Wherever you choose to place your compost bin or pile, it should be easily accessible because you’ll be using it often, especially after it matures. Look for a flat, well-drained, sunny location away from your house and other structures since the composting process can rot wood and other building materials.
3. Pick the Right Time of Year
While you can set up a compost bin during any season, starting the project in the spring or summer will make your job easier and accelerate decomposition. High nitrogen materials like lawn trimmings and high-carbon materials like dead leaves are ever-present during these months, too. These additions, which are also called greens and brows, will promote a healthy, active compost pile year-round.
4. Make the Base
Of course, the base of your pile should consist of bare earth. However, you must also add a layer or straw, twigs or old newspaper on top of it so that worms and other decomposers can colonize the compost. This base layer also allows for proper drainage so the mixture doesn’t become soggy or overly moist.
5. Collect Waste
Once you’ve established a base layer, you may begin collecting waste. Keep a small container in your kitchen and periodically add food scraps as you cook. When the pail is full, add its contents to your compost bin outside. Keep your scrap bucket in the freezer to minimize odors and hasten decomposition.
6. Shred Materials
If you want a neat-looking pile and a quicker turnaround on humus, consider shredding waste before adding it to your compost pile. Shredding paper materials and organic matter creates a larger surface area for bacterial invasion, which will break them down quicker. Just avoid shredding moist produce as these materials can become soggy and hinder decomposition.
7. Alternate Layers
You should also alternate layers of organic materials so that your compost receives even amounts of nitrogen, carbon, oxygen and water, all of which are essential for efficient decomposition. The first layer should consist of hay, straw, leaves, twigs and other brown matter to provide the soil with carbon. The second layer can include green materials like vegetable waste, grass clippings and garden debris. Finally, add a final layer of topsoil from your yard or garden to nurture hungry microbes.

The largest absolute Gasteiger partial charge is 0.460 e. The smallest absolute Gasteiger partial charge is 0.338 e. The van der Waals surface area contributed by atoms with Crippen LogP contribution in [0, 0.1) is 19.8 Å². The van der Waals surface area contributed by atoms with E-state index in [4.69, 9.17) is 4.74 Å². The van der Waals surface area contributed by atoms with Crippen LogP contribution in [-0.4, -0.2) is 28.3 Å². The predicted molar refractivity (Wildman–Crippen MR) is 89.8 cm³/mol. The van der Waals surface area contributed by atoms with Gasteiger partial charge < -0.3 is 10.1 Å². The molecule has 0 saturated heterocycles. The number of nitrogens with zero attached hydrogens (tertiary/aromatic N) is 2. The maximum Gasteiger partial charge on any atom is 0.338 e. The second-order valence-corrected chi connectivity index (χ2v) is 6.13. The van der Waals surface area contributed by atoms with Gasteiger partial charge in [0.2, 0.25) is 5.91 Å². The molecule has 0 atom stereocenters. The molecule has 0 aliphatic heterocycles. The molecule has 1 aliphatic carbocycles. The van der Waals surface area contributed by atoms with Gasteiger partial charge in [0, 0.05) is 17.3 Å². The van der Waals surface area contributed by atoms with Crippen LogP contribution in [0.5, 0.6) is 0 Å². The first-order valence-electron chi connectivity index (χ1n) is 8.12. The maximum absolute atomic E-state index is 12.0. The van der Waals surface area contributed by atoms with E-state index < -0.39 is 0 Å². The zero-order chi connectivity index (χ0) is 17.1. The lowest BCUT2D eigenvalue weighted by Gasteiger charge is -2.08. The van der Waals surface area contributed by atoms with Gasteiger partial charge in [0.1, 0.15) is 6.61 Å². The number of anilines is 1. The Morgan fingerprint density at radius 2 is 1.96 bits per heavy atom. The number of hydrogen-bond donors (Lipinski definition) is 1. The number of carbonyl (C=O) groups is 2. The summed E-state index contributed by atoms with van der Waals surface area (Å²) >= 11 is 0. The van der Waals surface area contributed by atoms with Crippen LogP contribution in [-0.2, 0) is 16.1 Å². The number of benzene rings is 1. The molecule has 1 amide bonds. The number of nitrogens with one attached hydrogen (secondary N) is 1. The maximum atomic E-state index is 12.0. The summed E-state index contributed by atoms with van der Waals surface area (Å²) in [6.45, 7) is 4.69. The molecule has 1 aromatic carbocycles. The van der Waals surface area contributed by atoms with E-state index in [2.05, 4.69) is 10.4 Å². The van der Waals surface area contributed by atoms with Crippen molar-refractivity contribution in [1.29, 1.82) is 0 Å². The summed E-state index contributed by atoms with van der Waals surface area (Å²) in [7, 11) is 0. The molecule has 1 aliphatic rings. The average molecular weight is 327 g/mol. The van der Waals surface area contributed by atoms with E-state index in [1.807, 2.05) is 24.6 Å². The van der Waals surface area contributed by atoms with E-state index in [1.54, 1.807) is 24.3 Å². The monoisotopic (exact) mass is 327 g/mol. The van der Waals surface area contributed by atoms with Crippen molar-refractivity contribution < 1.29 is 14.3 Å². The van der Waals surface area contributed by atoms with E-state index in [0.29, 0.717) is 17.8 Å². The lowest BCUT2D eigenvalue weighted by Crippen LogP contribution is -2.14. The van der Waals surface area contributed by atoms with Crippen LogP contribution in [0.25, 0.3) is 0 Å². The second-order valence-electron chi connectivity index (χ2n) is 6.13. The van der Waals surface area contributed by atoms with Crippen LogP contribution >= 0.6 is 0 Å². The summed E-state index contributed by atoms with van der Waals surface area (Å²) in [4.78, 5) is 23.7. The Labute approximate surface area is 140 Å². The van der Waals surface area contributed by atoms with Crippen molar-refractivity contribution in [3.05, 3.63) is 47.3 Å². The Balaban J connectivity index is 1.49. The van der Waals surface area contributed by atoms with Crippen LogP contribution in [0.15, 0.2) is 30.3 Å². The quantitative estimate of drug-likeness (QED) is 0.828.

8. Maintain the Pile
Add a layer of twigs every eight inches or so to guarantee proper air flow. Using a pitchfork to occasionally stir the pile can also ensure even nutrient and moisture distribution. Plus, frequently turning its contents will prevent excessive heat that removes nitrogen and kills helpful microbes. The internal temperature should remain around 160°F. When readings exceed this limit, add water or aerate the pile to cool it down.
9. Harvest Your Compost
Finished compost will emerge at the top of your pile and resemble regular old soil. Harvest this dark, crumbly humus with a shovel and store it in a separate container to later use in your garden or flowerbeds. Leave the unfinished compost to continue decomposing as it could steal nitrogen from other plants if you added it to your garden.
10. Use, Donate or Sell It
Use the final product to fertilize your lawn, garden, flowerbeds and potted plants. Apply it directly or make compost tea and use it to add nutrients to your soil. If you don’t have a green thumb, consider donating it to local farmers, schools and community gardens. You can even sell or give away your compost on Craigslist or Facebook marketplace in a pinch. Otherwise, many states offer compost collection services that will take the humus of your hands.
Learn as You Go
Regardless of how much you know about composting, building your own pile can be a challenge, especially if you’ve never done it before. Therefore, it’s important that you adopt a growth mindset and learn as you go. Use trial and error to figure out which layering, watering and turning systems work for you and your specific climate. In time, you’ll develop an ideal arrangement — and a thriving compost pile that will last for years to come.